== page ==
Aug 012008

The November Cutter IT Journal invites useful, innovative, and thoughtful debate on how IT can take on strategic leadership roles in the new global environment. We invite anyone who is interested to send us an abstract for consideration.

Cutter IT Journal Call for Papers

Leveraging IT’s Wisdom to Shape Corporate Strategy

The IT organization has traditionally been cast in a supportive
role to the corporation. The IT folks are the ones you call when
your PC needs to be updated or when you’re having trouble with the
network or difficulty installing some piece of software. IT
managers therefore have also traditionally taken on a supportive
or customer service role, seeking to meet the needs of their
internal customers. This framing has limited the impact that IT
has had on the strategic direction of companies and has
potentially limited the speed and effectiveness with which
companies have responded to technological changes.

The business world today is increasingly information-driven: in
the way that companies operate internally, in the way they
interact with their customers and suppliers, and in the choices
they make regarding their products and services. With their finger
on the pulse of technology and information, IT organizations can
potentially be important strategic assets to their companies,
helping them stay ahead of the curve on emerging technologies and
trends, allowing them to take advantage of new opportunities, and
averting the disastrous consequences of making poor technological

For these advantages to be realized, IT managers will have to take
more proactive and strategic roles within the companies they
support, leveraging the knowledge and perspective of their
organizations into strategic decisions at the executive level.
This has far-reaching implications as to the involvement of IT at
the strategic levels of the company, the kinds of skills and
people you look for in promoting people within IT, and the way IT
goes about doing its job.

There are a number of factors that need to be considered when
examining the role of IT in providing strategic leadership within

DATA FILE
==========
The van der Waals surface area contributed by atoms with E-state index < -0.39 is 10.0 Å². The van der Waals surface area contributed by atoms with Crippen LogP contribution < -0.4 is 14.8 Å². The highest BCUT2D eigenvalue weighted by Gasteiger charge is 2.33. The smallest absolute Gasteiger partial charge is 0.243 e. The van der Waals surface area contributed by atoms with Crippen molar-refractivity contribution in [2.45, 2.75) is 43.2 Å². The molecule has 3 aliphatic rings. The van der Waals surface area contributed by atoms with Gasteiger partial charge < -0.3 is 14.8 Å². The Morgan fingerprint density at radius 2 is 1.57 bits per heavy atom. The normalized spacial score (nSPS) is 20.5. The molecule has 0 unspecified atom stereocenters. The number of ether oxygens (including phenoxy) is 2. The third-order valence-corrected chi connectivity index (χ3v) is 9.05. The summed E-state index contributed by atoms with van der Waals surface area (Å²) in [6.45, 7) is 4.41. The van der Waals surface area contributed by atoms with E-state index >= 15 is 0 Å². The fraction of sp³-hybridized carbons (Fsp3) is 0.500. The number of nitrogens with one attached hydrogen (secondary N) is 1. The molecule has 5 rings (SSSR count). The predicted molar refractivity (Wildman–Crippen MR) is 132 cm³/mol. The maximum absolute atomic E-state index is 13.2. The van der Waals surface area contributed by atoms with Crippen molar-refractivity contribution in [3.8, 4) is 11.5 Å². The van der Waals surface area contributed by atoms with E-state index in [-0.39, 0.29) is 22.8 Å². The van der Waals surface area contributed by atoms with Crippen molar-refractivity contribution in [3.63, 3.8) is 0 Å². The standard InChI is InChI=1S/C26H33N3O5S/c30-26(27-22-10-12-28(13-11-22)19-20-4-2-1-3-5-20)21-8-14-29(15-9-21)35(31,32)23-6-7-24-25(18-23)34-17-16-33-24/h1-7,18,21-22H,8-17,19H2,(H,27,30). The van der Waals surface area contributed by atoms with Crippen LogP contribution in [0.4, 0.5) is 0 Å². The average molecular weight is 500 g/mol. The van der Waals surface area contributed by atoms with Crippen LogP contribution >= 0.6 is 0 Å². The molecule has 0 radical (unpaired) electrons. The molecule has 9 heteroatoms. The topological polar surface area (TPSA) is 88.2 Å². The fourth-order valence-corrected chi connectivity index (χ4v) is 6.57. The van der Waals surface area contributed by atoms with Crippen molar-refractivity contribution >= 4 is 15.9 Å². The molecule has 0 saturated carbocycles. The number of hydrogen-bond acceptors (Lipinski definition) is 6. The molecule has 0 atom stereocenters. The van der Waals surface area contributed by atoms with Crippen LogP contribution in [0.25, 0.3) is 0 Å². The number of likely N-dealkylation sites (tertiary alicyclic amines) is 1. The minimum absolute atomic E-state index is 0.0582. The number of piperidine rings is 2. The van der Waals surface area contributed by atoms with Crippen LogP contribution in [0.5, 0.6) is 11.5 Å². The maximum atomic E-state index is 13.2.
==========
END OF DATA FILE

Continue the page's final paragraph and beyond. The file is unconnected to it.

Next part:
companies. These include:

  • Does IT have a broad enough perspective to impact strategic
    direction? While it is true that information technology is a big
    driver in today’s business world, it is by no means the only
    important driver. Some might say that IT managers need to have a
    seat at the table helping to determine the strategic direction of
    companies, while others might argue that IT comes from too narrow
    a perspective and might lead the organization astray.

  • Are we putting the right people in positions of leadership and
    giving them the ability to lead? It may be that a more strategic
    role for IT requires different skills and characteristics than
    those possessed by the people we are currently promoting into IT
    management positions. Moreover, if we are limiting these managers
    to a service role and mentality, are we preventing them from
    taking on more significant leadership roles?
  • What kind of training, coaching, and experience do we need to
    give IT managers for them to be successful in providing leadership
    to their companies? It is not enough to put people in management
    roles and to tell them to lead. If IT managers are to become
    leaders in their companies, we need to look at the ways we are
    training and preparing them to accomplish this goal.

These and other factors have given pause to those who say that the
time has come for IT to take more of a leadership role in
corporations. However, the centrality of information and
technology to the operations and market success of many businesses
do point in the direction of IT leading the way. The question,
then, isn’t just whether IT should lead, but rather what
contribution IT can and should make, and what decisions and